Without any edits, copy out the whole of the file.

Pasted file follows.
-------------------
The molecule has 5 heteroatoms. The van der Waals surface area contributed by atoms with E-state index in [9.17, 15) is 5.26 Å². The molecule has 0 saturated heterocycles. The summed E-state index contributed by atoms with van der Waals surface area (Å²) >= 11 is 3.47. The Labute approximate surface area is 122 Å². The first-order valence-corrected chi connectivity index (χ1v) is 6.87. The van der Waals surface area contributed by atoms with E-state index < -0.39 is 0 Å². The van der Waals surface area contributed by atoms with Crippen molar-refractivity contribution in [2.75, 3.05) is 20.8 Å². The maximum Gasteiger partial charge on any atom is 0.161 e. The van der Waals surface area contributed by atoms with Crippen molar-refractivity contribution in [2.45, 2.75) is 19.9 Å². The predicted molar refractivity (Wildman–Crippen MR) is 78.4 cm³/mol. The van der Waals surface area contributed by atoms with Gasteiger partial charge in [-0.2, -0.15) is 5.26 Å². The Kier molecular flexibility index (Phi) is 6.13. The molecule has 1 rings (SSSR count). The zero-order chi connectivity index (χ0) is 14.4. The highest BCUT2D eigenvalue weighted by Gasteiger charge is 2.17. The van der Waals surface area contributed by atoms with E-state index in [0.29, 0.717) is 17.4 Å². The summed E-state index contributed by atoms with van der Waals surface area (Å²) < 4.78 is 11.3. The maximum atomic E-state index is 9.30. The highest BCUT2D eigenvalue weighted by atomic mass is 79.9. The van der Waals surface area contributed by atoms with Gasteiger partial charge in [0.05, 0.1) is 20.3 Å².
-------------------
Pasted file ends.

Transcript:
The molecule has 5 heteroatoms. The van der Waals surface area contributed by atoms with E-state index in [9.17, 15) is 5.26 Å². The molecule has 0 saturated heterocycles. The summed E-state index contributed by atoms with van der Waals surface area (Å²) >= 11 is 3.47. The Labute approximate surface area is 122 Å². The first-order valence-corrected chi connectivity index (χ1v) is 6.87. The van der Waals surface area contributed by atoms with E-state index < -0.39 is 0 Å². The van der Waals surface area contributed by atoms with Crippen molar-refractivity contribution in [2.75, 3.05) is 20.8 Å². The maximum Gasteiger partial charge on any atom is 0.161 e. The van der Waals surface area contributed by atoms with Crippen molar-refractivity contribution in [2.45, 2.75) is 19.9 Å². The predicted molar refractivity (Wildman–Crippen MR) is 78.4 cm³/mol. The van der Waals surface area contributed by atoms with Gasteiger partial charge in [-0.2, -0.15) is 5.26 Å². The Kier molecular flexibility index (Phi) is 6.13. The molecule has 1 rings (SSSR count). The zero-order chi connectivity index (χ0) is 14.4. The highest BCUT2D eigenvalue weighted by Gasteiger charge is 2.17. The van der Waals surface area contributed by atoms with E-state index in [0.29, 0.717) is 17.4 Å². The summed E-state index contributed by atoms with van der Waals surface area (Å²) < 4.78 is 11.3. The maximum atomic E-state index is 9.30. The highest BCUT2D eigenvalue weighted by atomic mass is 79.9. The van der Waals surface area contributed by atoms with Gasteiger partial charge in [0.05, 0.1) is 20.3 Å².